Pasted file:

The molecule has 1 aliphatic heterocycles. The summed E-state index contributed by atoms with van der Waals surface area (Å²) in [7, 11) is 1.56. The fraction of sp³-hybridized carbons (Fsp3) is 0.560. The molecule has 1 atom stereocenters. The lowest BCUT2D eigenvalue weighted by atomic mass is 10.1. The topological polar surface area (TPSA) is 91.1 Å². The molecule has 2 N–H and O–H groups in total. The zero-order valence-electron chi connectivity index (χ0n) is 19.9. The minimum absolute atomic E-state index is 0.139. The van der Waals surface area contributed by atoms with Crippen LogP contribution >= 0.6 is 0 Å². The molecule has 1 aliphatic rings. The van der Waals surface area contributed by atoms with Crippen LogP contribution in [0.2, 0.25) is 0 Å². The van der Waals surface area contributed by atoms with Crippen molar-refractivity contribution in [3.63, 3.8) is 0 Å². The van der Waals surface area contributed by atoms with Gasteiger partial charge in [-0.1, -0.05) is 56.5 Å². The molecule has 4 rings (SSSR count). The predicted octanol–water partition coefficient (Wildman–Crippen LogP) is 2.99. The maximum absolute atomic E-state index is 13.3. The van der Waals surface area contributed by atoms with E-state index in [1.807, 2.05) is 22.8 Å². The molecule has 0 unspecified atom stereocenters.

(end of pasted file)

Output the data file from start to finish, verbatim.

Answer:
The molecule has 1 aliphatic heterocycles. The summed E-state index contributed by atoms with van der Waals surface area (Å²) in [7, 11) is 1.56. The fraction of sp³-hybridized carbons (Fsp3) is 0.560. The molecule has 1 atom stereocenters. The lowest BCUT2D eigenvalue weighted by atomic mass is 10.1. The topological polar surface area (TPSA) is 91.1 Å². The molecule has 2 N–H and O–H groups in total. The zero-order valence-electron chi connectivity index (χ0n) is 19.9. The minimum absolute atomic E-state index is 0.139. The van der Waals surface area contributed by atoms with Crippen LogP contribution >= 0.6 is 0 Å². The molecule has 1 aliphatic rings. The van der Waals surface area contributed by atoms with Crippen LogP contribution in [0.2, 0.25) is 0 Å². The van der Waals surface area contributed by atoms with Crippen molar-refractivity contribution in [3.63, 3.8) is 0 Å². The van der Waals surface area contributed by atoms with Gasteiger partial charge in [-0.1, -0.05) is 56.5 Å². The molecule has 4 rings (SSSR count). The predicted octanol–water partition coefficient (Wildman–Crippen LogP) is 2.99. The maximum absolute atomic E-state index is 13.3. The van der Waals surface area contributed by atoms with E-state index in [1.807, 2.05) is 22.8 Å². The molecule has 0 unspecified atom stereocenters.